Maiao, Society Islands South Pacific aka Tubuai Manu, Society Islands
Position (tied to quay): 17°38.2275 S 150°38.2229 W
Panoramic view looking out pass .
Truth be told there are few islands in the South Pacific infrequently visited by yachts these days. Finding warm smiles of greeting and truly authentic experiences is getting tough when you have 400-500? yachts plying a well worn route through the islands each year. Don't get me wrong, the vast majority of these cruisers are super cool travelers, but inevitably the welcome wears thin in the most traveled locals. It could just be me, or perhaps I've broken my own cardinal rule that states: Thou shalt not repeat a trip and expect it to be as good the second time. But, it seems like most of French Polynesia is less friendly this time around. It's been six years since my last visit so 6 X 450 yachts per year is 2700 yacht visits so it's easy to see why locals might not be so warm and welcoming after thousands and thousands of language challenged camera toting visitors invade their small communities.
So getting off the beaten path in the tourism centric Society Islands was not even something that seemed possible until I started to research Maiao island yesterday afternoon. We'd been enjoying many of Moorea's many outstanding anchorages while we waited for wind to sail NW to Huahine, but the wind was not cooperating and so I was looking at the weather chart and noticed Maiao aka Tubuai Manu island lying 50nm to the West. With the light Southerly winds we could easily sail West so I googled Maiao and got close to zero results aside from a brief mention in Lonely Planet and one cloudy goggle earth satellite image. I scoured all the cruising guides aboard and found only brief mention of Maiao. The Google earth satellite image had me interested and so we decided to give it a shot. If we could some how spend a night at Maiao we could potential score an amazing off the beaten path experience and break the overnight sail from Moorea to Huahine into two long day sails.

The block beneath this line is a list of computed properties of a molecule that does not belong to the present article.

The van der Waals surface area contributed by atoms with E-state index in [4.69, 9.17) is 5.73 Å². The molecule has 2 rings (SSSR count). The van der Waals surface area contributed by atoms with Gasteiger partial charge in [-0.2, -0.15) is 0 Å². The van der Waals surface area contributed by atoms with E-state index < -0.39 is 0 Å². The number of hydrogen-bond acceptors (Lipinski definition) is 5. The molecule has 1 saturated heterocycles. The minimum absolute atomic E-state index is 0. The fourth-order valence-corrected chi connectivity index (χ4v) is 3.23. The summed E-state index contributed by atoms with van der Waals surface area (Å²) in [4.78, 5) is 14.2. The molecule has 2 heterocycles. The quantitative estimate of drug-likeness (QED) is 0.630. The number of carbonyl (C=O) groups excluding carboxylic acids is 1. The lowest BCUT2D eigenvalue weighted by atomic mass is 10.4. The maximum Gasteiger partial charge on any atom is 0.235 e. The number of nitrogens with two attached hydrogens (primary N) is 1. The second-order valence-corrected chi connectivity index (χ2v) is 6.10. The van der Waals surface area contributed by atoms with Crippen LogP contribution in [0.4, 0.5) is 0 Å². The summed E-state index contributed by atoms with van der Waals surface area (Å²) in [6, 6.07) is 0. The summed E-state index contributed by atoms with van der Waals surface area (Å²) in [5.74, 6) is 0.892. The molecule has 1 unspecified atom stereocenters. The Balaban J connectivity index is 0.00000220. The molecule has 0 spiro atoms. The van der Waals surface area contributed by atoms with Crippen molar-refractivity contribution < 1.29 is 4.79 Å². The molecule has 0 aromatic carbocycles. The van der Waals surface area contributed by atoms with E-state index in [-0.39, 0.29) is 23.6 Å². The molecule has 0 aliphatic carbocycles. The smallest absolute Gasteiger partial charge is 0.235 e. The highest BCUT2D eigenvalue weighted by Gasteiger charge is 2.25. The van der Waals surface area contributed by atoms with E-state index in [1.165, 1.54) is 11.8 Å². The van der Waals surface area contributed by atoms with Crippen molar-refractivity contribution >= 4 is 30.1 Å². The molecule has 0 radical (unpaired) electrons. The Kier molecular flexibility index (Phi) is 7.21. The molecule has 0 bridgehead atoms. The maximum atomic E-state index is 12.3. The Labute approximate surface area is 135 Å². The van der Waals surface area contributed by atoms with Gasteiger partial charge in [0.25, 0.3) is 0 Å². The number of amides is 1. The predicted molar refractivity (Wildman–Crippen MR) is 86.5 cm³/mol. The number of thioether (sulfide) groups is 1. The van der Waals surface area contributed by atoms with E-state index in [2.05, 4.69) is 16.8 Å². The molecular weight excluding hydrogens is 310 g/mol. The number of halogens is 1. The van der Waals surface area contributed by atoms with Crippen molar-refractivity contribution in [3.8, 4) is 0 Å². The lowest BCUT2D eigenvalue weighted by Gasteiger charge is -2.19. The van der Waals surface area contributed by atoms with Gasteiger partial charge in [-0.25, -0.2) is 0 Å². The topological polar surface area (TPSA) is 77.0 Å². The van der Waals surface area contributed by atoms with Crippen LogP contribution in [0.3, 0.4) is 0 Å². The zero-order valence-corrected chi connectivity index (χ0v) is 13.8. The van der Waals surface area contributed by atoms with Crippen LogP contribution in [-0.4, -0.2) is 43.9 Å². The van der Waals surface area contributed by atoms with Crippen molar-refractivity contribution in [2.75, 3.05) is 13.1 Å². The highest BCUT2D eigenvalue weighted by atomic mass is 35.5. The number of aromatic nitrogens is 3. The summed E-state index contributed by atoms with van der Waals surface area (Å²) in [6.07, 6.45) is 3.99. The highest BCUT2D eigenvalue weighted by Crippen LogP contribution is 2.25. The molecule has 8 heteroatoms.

Winds were around 10-15 out of the South making for a nice fast sail to toward Ile Maiao aka Tubuai Manu which is just 50nm South of West from Moorea. With seas running 2 meters out of the SSW and 15 knots out of the South we found the small slot in the reef easily as it has two channel markers. Low concrete sea-walls protect a tiny dredged basin headed with a small concrete wharf. There is precious little room to maneuver once inside the basin and we were certainly glad to have the enhanced maneuverability of twin engines. When we entered the slot in the coral reef strong currents steamed off the sea walls threatening to first drive us aground on the shoals to port then starboard. I approached the pass like I do ripping off a band-aid and quickly gunned the engines to minimize our exposure to the strong currents. Once inside it was time to slow quickly and get turned around so we could med-moor to the quay. With the South winds blowing on our beam the help of a few local fishermen securing our stern lines was greatly appreciated. Once secured I set a second bow anchor from the dinghy for added insurance.
C-Map charts show Passe Avarei 0.3nm to the ENE (68 degrees) of it's actual position, but with the channel markers the pass is easy to find. Depths along side the quay are in the neighborhood of ~4-5' with the basin showing ~8' over sand and coral rubble at low water. A supply boat is due to arrive tomorrow, Tuesday at 1:30PM so we'll need to clear out before the ship arrives.